An advertisement for a trip in May 2022 to Israel and the West Bank

BANGALORE, India (RNS/ENInews) Pakistani churches say they’re frustrated by the government’s refusal to amend a controversial blasphemy law that makes it a capital crime to insult Islam or the Prophet Muhammad.
Human rights groups have urged for the law to be repealed or amended to protect the rights of minority faiths in a nation that is overwhelmingly Muslim and increasingly volatile.

A Pakistani governor who advocated for reforming the “black law” was killed by his security guard on Jan. 4, prompting large-scale demonstrations on behalf of the accused killer by Muslims who want the law preserved.

Pakistani officials have brushed off calls from outsiders for the law’s repeal. On Tuesday (Jan. 11), Prime Minister Yousaf Raza Gilani told reporters that “it is our law and we will work according to our law.”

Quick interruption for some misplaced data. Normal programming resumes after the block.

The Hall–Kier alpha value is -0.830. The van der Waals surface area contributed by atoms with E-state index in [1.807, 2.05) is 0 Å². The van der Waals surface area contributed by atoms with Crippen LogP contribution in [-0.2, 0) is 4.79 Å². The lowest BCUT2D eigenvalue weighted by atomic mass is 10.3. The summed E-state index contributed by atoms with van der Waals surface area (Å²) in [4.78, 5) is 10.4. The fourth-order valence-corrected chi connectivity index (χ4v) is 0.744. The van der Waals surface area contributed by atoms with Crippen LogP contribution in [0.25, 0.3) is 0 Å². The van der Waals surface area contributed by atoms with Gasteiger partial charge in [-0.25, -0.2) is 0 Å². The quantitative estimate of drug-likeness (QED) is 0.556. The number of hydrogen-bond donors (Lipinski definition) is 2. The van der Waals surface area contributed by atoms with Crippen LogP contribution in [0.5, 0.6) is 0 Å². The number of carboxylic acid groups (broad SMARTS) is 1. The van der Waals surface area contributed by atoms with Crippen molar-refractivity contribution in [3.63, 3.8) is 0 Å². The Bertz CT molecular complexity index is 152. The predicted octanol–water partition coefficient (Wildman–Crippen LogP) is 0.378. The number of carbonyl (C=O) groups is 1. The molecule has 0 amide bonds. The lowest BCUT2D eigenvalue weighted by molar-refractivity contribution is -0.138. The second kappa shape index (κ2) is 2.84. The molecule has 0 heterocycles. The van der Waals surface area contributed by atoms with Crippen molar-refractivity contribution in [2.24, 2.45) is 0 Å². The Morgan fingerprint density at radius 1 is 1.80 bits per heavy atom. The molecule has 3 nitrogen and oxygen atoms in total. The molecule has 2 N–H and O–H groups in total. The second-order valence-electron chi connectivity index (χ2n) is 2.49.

“We are disappointed by the stand taken by the Prime Minister,” said Joseph Francis, director of the Center for Legal Aid Assistance & Settlement, which has defended dozens of Christians and Muslims charged under the law.

“With the protests growing from both sides, we were expecting the government to take a strong stand on this,” Francis said. “Unfortunately, the government response has been negative.”

The National Council of Churches in Pakistan also expressed displeasure with Gilani, though general secretary Victor Azariah said he was not surprised by the reaction.

The governing Pakistan People’s Party has just 125 seats in the 342-member National Assembly, and must rely on independents and Islamic parties that support the blasphemy law to keep its fragile governing coalition intact.

“When the government survival itself is dependent on (political) parties that support the blasphemy law, what can we expect from the government?” Azariah said.

Share This